In the meantime, I am waiting for IRB approval for the online survey that I will send to French and Québecois participants. I’m really looking forward to reading the results from these surveys to see if my archival and library research about La Loi Toubon and La Charte de la Langue Française corresponds with contemporary opinion about these language policies. I am also starting to engage in more archival research and starting to write my introductory sections to my thesis.
Thanks for reading!
When I started my research over the summer, I wrote about how difficult it was to adjust to a new schedule of doing research full time. Now, a week and a half into the school year, I find myself adjusting (again) to a new schedule – one that involves classes, campus activities and working on my senior thesis. Initially, the prospect of writing a thesis in addition to my schoolwork seemed daunting and overwhelming.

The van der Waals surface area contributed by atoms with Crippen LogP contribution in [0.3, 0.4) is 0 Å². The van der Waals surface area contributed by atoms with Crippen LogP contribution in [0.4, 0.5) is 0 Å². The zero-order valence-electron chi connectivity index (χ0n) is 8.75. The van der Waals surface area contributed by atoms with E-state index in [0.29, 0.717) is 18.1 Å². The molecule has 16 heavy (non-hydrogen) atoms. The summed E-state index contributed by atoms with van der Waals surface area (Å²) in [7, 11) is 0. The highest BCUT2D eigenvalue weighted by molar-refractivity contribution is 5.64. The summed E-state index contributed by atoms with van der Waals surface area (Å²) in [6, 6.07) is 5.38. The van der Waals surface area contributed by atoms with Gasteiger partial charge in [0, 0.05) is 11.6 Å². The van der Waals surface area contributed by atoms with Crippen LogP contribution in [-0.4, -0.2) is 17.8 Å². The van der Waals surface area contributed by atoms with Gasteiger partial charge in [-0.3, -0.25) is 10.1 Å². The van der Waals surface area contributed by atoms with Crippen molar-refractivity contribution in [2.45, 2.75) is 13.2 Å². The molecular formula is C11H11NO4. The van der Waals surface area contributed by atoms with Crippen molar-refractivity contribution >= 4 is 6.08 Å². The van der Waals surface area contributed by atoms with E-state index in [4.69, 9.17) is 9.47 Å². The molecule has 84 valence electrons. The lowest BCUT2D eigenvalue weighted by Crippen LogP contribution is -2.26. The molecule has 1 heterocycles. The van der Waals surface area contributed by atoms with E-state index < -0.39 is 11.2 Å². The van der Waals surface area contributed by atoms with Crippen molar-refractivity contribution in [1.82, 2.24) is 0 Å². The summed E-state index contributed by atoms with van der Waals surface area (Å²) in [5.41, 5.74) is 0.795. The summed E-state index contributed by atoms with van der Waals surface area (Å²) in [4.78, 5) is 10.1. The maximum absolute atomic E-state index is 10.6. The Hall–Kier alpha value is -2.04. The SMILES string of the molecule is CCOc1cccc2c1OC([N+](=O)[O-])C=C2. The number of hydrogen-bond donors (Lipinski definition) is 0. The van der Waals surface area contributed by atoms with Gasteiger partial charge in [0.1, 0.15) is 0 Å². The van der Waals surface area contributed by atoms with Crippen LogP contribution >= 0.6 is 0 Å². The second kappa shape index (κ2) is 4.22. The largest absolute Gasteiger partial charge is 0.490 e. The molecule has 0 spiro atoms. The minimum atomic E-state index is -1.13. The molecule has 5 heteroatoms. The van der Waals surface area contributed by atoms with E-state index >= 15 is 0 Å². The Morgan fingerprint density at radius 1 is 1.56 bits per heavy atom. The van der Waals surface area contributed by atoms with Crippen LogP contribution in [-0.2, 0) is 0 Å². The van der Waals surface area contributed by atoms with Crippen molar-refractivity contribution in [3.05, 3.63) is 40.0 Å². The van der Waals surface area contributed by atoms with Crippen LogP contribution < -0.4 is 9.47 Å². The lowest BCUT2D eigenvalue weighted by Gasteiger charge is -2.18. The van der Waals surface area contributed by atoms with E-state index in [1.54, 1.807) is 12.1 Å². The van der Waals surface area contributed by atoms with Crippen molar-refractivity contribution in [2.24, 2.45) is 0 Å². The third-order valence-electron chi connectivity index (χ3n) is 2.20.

I decided to give myself at least two weeks off from researching and found this to be very beneficial. I was able to figure out what days I had more free time, so I could more easily schedule time to work on my thesis. I am immensely grateful that I participated in the Dietrich Honors Fellowship Program over the past summer – I feel a lot more comfortable going into my senior year knowing that I have a good foundation for moving forward with my research this semester.